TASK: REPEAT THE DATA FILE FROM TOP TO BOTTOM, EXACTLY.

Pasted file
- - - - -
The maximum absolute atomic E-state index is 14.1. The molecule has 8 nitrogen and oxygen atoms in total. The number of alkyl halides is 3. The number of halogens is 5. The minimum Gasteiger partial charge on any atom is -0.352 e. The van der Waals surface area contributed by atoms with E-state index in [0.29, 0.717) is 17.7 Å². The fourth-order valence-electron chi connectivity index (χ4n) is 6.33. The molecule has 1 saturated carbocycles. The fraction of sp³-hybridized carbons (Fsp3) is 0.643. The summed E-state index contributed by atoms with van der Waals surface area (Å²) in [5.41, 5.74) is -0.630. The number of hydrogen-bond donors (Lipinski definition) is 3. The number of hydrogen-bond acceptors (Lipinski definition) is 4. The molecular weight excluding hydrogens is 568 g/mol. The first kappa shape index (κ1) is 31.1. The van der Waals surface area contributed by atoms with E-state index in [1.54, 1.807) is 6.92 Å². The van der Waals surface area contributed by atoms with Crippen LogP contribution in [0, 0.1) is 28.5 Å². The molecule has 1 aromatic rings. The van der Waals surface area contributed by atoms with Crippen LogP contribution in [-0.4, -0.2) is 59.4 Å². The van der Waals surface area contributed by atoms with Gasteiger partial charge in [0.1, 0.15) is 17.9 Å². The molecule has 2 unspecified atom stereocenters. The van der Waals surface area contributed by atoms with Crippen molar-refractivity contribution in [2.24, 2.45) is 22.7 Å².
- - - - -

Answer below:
The maximum absolute atomic E-state index is 14.1. The molecule has 8 nitrogen and oxygen atoms in total. The number of alkyl halides is 3. The number of halogens is 5. The minimum Gasteiger partial charge on any atom is -0.352 e. The van der Waals surface area contributed by atoms with E-state index in [0.29, 0.717) is 17.7 Å². The fourth-order valence-electron chi connectivity index (χ4n) is 6.33. The molecule has 1 saturated carbocycles. The fraction of sp³-hybridized carbons (Fsp3) is 0.643. The summed E-state index contributed by atoms with van der Waals surface area (Å²) in [5.41, 5.74) is -0.630. The number of hydrogen-bond donors (Lipinski definition) is 3. The number of hydrogen-bond acceptors (Lipinski definition) is 4. The molecular weight excluding hydrogens is 568 g/mol. The first kappa shape index (κ1) is 31.1. The van der Waals surface area contributed by atoms with E-state index in [1.54, 1.807) is 6.92 Å². The van der Waals surface area contributed by atoms with Crippen LogP contribution in [0, 0.1) is 28.5 Å². The molecule has 1 aromatic rings. The van der Waals surface area contributed by atoms with Crippen LogP contribution in [-0.4, -0.2) is 59.4 Å². The van der Waals surface area contributed by atoms with Gasteiger partial charge in [0.1, 0.15) is 17.9 Å². The molecule has 2 unspecified atom stereocenters. The van der Waals surface area contributed by atoms with Crippen molar-refractivity contribution in [2.24, 2.45) is 22.7 Å².